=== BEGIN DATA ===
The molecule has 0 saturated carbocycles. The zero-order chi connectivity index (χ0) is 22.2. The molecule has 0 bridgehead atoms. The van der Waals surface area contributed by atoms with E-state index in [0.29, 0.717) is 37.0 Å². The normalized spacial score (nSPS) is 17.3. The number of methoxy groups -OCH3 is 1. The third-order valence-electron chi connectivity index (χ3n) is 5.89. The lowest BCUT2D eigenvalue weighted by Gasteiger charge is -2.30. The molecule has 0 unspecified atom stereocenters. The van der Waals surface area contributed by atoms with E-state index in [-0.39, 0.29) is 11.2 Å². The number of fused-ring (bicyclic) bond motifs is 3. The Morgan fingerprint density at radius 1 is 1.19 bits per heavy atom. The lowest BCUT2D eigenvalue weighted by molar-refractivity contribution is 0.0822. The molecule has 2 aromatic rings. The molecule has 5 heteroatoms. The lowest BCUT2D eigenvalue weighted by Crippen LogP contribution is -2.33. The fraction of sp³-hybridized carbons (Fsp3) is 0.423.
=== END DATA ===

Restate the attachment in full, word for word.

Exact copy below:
The molecule has 0 saturated carbocycles. The zero-order chi connectivity index (χ0) is 22.2. The molecule has 0 bridgehead atoms. The van der Waals surface area contributed by atoms with E-state index in [0.29, 0.717) is 37.0 Å². The normalized spacial score (nSPS) is 17.3. The number of methoxy groups -OCH3 is 1. The third-order valence-electron chi connectivity index (χ3n) is 5.89. The lowest BCUT2D eigenvalue weighted by Gasteiger charge is -2.30. The molecule has 0 unspecified atom stereocenters. The van der Waals surface area contributed by atoms with E-state index in [-0.39, 0.29) is 11.2 Å². The number of fused-ring (bicyclic) bond motifs is 3. The Morgan fingerprint density at radius 1 is 1.19 bits per heavy atom. The lowest BCUT2D eigenvalue weighted by molar-refractivity contribution is 0.0822. The molecule has 2 aromatic rings. The molecule has 5 heteroatoms. The lowest BCUT2D eigenvalue weighted by Crippen LogP contribution is -2.33. The fraction of sp³-hybridized carbons (Fsp3) is 0.423.